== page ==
VMworld hasn’t exactly been known for its major EUC news in recent years.
For someone who remembers the days when the event’s second-day keynotes were devoted to end-user computing (EUC), it’s been frustrating, but also understandable. As VMware has expanded into more and more markets — cloud, networking, storage — desktop virtualization’s slice of the pie has decreased. Plus, since the 2014 acquisition of AirWatch, VMware has held its own enterprise mobility conference less than a month after VMworld.
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But this year, VMware folded that event, AirWatch Connect, into VMworld. More attendees will be interested in hearing about new VMware EUC technology, and the company will be expected to deliver. To that end, here are three VMware EUC predictions for VMworld 2017:
Workflow apps partnerships
As we reported last week, VMware is getting into the workflow apps market. There will be a VMworld session showing off new tech that lets IT build unified, mobile-friendly interfaces for common business tasks. Now the question is, what exactly is the go-to-market strategy? It wouldn’t be a surprise if VMware were to partner with one or more of the vendors that already offer workflow app capabilities. It would make sense for VMware — why reinvent the wheel? — and for these other providers, who are small, relatively unknown and sure could use the exposure.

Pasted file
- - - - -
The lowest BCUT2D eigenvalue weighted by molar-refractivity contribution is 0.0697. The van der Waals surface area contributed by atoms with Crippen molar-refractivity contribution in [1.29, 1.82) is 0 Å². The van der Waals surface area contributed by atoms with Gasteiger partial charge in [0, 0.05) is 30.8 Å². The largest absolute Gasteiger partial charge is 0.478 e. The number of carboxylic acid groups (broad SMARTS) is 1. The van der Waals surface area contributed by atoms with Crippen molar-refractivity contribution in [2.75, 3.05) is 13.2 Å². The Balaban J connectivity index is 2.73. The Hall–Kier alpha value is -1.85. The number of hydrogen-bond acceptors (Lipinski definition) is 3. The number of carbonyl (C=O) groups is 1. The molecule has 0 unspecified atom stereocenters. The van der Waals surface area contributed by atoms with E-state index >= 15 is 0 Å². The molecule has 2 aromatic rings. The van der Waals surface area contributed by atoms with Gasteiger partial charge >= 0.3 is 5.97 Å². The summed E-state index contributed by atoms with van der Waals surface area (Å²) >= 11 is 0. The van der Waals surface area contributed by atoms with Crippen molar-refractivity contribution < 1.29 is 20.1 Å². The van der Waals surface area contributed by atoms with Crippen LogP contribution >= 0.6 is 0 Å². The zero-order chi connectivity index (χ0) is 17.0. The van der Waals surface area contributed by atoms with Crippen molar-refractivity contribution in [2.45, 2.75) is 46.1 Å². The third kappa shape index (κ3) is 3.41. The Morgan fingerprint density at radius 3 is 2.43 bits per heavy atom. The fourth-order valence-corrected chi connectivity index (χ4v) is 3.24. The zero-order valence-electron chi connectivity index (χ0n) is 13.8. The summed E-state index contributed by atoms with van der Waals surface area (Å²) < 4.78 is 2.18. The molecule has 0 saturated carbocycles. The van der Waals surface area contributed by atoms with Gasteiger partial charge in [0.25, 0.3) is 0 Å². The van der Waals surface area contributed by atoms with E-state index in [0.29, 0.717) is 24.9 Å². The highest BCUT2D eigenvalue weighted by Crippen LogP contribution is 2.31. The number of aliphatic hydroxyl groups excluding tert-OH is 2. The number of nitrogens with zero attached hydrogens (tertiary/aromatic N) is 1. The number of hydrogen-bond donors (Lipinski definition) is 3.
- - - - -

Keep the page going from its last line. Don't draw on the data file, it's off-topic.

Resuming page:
More Workspace One integration
VMware EUC shops would benefit from some deeper integration between the different components in Workspace One. If you need AirWatch for enterprise mobility management and Horizon View for desktop virtualization, for example, it’s great that you can buy them together and manage them from one console. But the true promise of workspace suites is the ability to provide the right applications and data to users at the right time on the right device, and in that regard, IT pros say the products aren’t quite there yet.
DaaS primed for Amazon
VMware already offers its virtual desktops and applications as a cloud service, both on its own and through Microsoft Azure. But now that VMware has cozied up to Amazon Web Services for infrastructure as a service, could desktop as a service (DaaS) be far behind? Amazon has a competing DaaS offering, WorkSpaces, but cloud weaves a tangled web, and that doesn’t necessarily rule anything out. Plus, Citrix Cloud also runs on Azure and just joined up with Google Cloud as well, so it would be smart for VMware to make its services available on as many cloud offerings as possible.
What are your VMware EUC predictions for VMworld 2017? Share them in the comments below.